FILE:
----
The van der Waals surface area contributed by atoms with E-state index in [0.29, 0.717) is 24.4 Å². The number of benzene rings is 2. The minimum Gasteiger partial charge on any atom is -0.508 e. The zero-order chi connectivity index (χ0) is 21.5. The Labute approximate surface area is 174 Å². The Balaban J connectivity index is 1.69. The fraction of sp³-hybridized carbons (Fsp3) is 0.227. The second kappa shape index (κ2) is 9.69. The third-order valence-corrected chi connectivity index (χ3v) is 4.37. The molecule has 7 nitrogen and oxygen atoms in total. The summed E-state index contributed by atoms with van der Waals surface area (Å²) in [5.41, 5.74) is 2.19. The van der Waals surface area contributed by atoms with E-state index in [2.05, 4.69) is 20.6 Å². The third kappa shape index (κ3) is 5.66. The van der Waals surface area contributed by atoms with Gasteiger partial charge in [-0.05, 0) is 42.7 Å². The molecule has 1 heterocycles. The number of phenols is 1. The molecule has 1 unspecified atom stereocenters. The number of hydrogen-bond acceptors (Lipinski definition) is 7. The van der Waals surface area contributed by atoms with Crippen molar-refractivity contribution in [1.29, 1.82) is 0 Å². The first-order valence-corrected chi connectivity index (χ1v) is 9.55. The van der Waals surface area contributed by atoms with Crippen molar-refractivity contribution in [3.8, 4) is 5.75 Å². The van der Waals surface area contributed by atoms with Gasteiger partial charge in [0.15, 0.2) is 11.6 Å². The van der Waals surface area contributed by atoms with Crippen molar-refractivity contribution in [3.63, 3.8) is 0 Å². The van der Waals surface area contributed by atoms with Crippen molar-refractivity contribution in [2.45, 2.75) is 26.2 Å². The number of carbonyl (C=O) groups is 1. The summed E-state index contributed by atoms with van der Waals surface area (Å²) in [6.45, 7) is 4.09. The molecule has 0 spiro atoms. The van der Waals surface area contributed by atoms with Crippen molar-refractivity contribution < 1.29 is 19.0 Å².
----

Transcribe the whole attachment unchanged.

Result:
The van der Waals surface area contributed by atoms with E-state index in [0.29, 0.717) is 24.4 Å². The number of benzene rings is 2. The minimum Gasteiger partial charge on any atom is -0.508 e. The zero-order chi connectivity index (χ0) is 21.5. The Labute approximate surface area is 174 Å². The Balaban J connectivity index is 1.69. The fraction of sp³-hybridized carbons (Fsp3) is 0.227. The second kappa shape index (κ2) is 9.69. The third-order valence-corrected chi connectivity index (χ3v) is 4.37. The molecule has 7 nitrogen and oxygen atoms in total. The summed E-state index contributed by atoms with van der Waals surface area (Å²) in [5.41, 5.74) is 2.19. The van der Waals surface area contributed by atoms with E-state index in [2.05, 4.69) is 20.6 Å². The third kappa shape index (κ3) is 5.66. The van der Waals surface area contributed by atoms with Gasteiger partial charge in [-0.05, 0) is 42.7 Å². The molecule has 1 heterocycles. The number of phenols is 1. The molecule has 1 unspecified atom stereocenters. The number of hydrogen-bond acceptors (Lipinski definition) is 7. The van der Waals surface area contributed by atoms with Crippen molar-refractivity contribution in [1.29, 1.82) is 0 Å². The first-order valence-corrected chi connectivity index (χ1v) is 9.55. The van der Waals surface area contributed by atoms with Crippen molar-refractivity contribution in [3.8, 4) is 5.75 Å². The van der Waals surface area contributed by atoms with Gasteiger partial charge in [0.15, 0.2) is 11.6 Å². The van der Waals surface area contributed by atoms with Crippen molar-refractivity contribution in [3.63, 3.8) is 0 Å². The van der Waals surface area contributed by atoms with Crippen molar-refractivity contribution in [2.45, 2.75) is 26.2 Å². The number of carbonyl (C=O) groups is 1. The summed E-state index contributed by atoms with van der Waals surface area (Å²) in [6.45, 7) is 4.09. The molecule has 0 spiro atoms. The van der Waals surface area contributed by atoms with Crippen molar-refractivity contribution < 1.29 is 19.0 Å².